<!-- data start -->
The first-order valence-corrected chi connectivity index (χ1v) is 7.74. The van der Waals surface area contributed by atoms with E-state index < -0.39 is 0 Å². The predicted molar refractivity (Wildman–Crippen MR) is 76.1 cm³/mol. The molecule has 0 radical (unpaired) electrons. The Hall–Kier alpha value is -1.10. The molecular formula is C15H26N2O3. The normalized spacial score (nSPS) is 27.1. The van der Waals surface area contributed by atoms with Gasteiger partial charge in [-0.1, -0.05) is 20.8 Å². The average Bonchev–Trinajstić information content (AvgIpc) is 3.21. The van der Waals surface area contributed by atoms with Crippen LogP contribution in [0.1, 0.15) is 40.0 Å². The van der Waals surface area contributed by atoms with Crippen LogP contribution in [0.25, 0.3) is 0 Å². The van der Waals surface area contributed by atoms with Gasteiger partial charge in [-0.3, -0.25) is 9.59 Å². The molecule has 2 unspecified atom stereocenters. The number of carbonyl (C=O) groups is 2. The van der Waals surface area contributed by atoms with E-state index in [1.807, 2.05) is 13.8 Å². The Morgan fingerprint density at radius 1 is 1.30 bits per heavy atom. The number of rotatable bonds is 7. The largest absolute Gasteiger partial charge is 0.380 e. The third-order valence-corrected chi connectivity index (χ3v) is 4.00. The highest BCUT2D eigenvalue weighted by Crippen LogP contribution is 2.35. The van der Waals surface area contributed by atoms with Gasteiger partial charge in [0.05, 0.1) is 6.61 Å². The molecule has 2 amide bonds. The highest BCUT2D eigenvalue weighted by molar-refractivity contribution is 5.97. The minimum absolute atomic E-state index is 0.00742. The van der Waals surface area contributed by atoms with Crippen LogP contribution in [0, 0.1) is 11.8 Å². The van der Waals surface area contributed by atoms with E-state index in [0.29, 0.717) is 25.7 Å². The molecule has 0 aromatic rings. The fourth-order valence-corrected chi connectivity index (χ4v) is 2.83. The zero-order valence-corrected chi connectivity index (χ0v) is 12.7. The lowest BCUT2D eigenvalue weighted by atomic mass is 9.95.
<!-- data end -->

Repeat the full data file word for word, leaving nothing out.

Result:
The first-order valence-corrected chi connectivity index (χ1v) is 7.74. The van der Waals surface area contributed by atoms with E-state index < -0.39 is 0 Å². The predicted molar refractivity (Wildman–Crippen MR) is 76.1 cm³/mol. The molecule has 0 radical (unpaired) electrons. The Hall–Kier alpha value is -1.10. The molecular formula is C15H26N2O3. The normalized spacial score (nSPS) is 27.1. The van der Waals surface area contributed by atoms with Gasteiger partial charge in [-0.1, -0.05) is 20.8 Å². The average Bonchev–Trinajstić information content (AvgIpc) is 3.21. The van der Waals surface area contributed by atoms with Crippen LogP contribution in [0.1, 0.15) is 40.0 Å². The van der Waals surface area contributed by atoms with Crippen LogP contribution in [0.25, 0.3) is 0 Å². The van der Waals surface area contributed by atoms with Gasteiger partial charge in [-0.3, -0.25) is 9.59 Å². The molecule has 2 unspecified atom stereocenters. The number of carbonyl (C=O) groups is 2. The van der Waals surface area contributed by atoms with E-state index in [1.807, 2.05) is 13.8 Å². The Morgan fingerprint density at radius 1 is 1.30 bits per heavy atom. The number of rotatable bonds is 7. The largest absolute Gasteiger partial charge is 0.380 e. The third-order valence-corrected chi connectivity index (χ3v) is 4.00. The highest BCUT2D eigenvalue weighted by Crippen LogP contribution is 2.35. The van der Waals surface area contributed by atoms with Gasteiger partial charge in [0.05, 0.1) is 6.61 Å². The molecule has 2 amide bonds. The highest BCUT2D eigenvalue weighted by molar-refractivity contribution is 5.97. The minimum absolute atomic E-state index is 0.00742. The van der Waals surface area contributed by atoms with Crippen LogP contribution in [0, 0.1) is 11.8 Å². The van der Waals surface area contributed by atoms with E-state index in [0.29, 0.717) is 25.7 Å². The molecule has 0 aromatic rings. The fourth-order valence-corrected chi connectivity index (χ4v) is 2.83. The zero-order valence-corrected chi connectivity index (χ0v) is 12.7. The lowest BCUT2D eigenvalue weighted by atomic mass is 9.95.